Lack of Major Ophthalmic Findings in Patients with Primary Familial Brain Calcification Linked to SLC20A2 and PDGFB
Primary familial brain calcification (PFBC) is a rare neurodegenerative disorder characterized by symmetrical and bilateral brain calcification. It is typically inherited as an autosomal dominant disorder, and de novo variants have also been described. Interestingly, just recent studies have reported the first autosomal recessive PFBC-causative gene. PFBC patients exhibit high clinical heterogeneity including Parkinsonism, dystonia, ataxia, depression, and migraine. Mice studies, an important research tool, have been a breakthrough in increasing the understanding of PFBC’s main signs and symptoms, and many findings reported in these mice have been subsequently reported in patients. One phenotype that has been observed in PFBC mice models but not in PFBC patients, however, is the development of ophthalmic abnormalities. This way, this report focused on performing an ophthalmic assessment in six Brazilian patients genetically diagnosed with PFBC. The assessments showed that none of the PFBC individuals included presented any of the ophthalmic abnormalities reported in mice models, such as cataracts, ocular calcification, abnormal iris and lens morphology, and retinal deterioration. Additionally, of the six PFBC patients described, two SLC20A2 mutation carriers showed physiological excavation of the optic nerve head and partial vitreous detachment, while just one individual presented bilateral narrowing of retinal arterioles. In summary, no evidence of similar ophthalmological abnormalities found in mice were found in our patients; nonetheless, further studies in larger sample size are warranted to corroborate with our findings. To our knowledge, this study is the first to focus on investigating, in PFBC patients, the ophthalmological phenotypes described in the PFBC mice models.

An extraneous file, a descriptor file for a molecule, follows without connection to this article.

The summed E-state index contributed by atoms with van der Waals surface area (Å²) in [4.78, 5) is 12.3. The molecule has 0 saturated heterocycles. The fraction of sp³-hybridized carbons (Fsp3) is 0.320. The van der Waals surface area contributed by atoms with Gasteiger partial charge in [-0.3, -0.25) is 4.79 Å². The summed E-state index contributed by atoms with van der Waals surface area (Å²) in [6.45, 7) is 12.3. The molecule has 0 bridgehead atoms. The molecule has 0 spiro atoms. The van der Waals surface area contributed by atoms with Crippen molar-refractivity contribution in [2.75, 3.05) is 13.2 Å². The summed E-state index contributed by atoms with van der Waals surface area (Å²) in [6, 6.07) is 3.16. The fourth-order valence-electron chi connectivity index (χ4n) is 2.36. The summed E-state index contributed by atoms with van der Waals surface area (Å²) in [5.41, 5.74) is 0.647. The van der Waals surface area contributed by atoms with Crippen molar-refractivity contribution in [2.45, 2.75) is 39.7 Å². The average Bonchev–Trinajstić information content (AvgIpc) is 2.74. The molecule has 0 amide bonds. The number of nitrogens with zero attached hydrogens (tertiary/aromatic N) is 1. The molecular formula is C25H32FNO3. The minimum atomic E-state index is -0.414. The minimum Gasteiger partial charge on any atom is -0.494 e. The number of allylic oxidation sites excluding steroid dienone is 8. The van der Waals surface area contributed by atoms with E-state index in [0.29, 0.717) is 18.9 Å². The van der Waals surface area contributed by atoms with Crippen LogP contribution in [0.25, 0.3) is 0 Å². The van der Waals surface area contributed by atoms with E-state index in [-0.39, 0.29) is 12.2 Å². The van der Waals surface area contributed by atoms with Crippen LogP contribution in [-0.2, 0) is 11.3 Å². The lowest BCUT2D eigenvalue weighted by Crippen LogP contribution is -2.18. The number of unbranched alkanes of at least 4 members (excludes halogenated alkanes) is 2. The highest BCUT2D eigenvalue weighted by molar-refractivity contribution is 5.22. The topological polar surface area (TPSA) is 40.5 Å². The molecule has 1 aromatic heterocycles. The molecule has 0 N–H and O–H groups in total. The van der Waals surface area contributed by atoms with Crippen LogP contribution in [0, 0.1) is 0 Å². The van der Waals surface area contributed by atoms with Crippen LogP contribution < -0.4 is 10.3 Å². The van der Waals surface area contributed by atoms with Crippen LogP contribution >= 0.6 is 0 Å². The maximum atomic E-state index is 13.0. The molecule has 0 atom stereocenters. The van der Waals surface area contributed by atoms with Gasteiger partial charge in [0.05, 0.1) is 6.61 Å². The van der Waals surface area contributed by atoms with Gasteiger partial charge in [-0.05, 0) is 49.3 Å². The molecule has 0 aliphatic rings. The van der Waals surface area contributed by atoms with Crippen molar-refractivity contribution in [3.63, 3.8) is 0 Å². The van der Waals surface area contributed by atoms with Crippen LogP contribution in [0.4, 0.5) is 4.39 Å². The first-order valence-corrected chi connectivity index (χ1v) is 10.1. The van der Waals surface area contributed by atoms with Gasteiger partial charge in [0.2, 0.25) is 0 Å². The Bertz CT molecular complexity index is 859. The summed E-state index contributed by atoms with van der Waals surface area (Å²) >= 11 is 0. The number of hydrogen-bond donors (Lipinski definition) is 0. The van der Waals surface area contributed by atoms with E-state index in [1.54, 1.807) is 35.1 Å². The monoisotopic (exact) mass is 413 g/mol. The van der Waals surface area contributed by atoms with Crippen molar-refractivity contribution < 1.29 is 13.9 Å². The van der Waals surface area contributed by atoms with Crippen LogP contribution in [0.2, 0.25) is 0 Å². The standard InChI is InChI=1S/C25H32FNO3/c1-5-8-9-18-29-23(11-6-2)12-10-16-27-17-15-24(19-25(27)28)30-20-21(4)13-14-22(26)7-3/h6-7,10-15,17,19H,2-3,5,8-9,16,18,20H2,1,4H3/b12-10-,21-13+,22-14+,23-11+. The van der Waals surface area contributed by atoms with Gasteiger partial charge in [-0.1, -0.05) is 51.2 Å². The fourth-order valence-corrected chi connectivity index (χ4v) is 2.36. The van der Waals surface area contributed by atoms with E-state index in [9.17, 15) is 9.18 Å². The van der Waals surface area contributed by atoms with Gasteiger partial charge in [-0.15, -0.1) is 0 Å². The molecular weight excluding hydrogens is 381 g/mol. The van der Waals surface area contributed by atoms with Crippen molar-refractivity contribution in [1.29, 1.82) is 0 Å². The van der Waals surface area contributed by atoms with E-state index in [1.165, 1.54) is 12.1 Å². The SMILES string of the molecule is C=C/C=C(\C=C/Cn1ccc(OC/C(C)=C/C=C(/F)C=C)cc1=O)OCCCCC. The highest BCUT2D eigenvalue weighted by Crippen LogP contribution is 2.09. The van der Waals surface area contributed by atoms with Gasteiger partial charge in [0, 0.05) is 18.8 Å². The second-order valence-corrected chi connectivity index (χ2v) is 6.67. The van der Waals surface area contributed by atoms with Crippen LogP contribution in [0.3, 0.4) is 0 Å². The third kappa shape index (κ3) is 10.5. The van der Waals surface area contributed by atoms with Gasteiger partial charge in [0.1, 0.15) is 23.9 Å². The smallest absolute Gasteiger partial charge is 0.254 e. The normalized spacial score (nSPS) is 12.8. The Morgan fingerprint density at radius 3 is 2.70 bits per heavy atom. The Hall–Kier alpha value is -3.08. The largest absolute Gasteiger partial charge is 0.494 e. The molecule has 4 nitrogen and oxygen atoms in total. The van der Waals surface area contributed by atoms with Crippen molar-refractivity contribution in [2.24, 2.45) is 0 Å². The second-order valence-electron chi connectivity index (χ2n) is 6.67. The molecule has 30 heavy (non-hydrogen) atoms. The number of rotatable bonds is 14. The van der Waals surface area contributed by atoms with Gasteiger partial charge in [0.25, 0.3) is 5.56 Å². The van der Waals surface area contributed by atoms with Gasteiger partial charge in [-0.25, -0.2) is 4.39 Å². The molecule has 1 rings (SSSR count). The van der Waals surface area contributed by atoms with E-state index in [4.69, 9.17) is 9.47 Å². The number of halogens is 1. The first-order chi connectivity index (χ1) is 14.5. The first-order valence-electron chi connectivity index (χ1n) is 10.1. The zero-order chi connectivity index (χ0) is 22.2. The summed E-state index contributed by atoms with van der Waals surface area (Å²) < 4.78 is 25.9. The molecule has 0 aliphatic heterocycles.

KeywordsBrain calcification SLC20A2 PDGFB Eye globe
The contributions of the authors to this letter were financially supported by CNPq, Brazil.
Compliance with Ethical Standards
Conflict of Interest
The authors declare that they have no conflict of interest.
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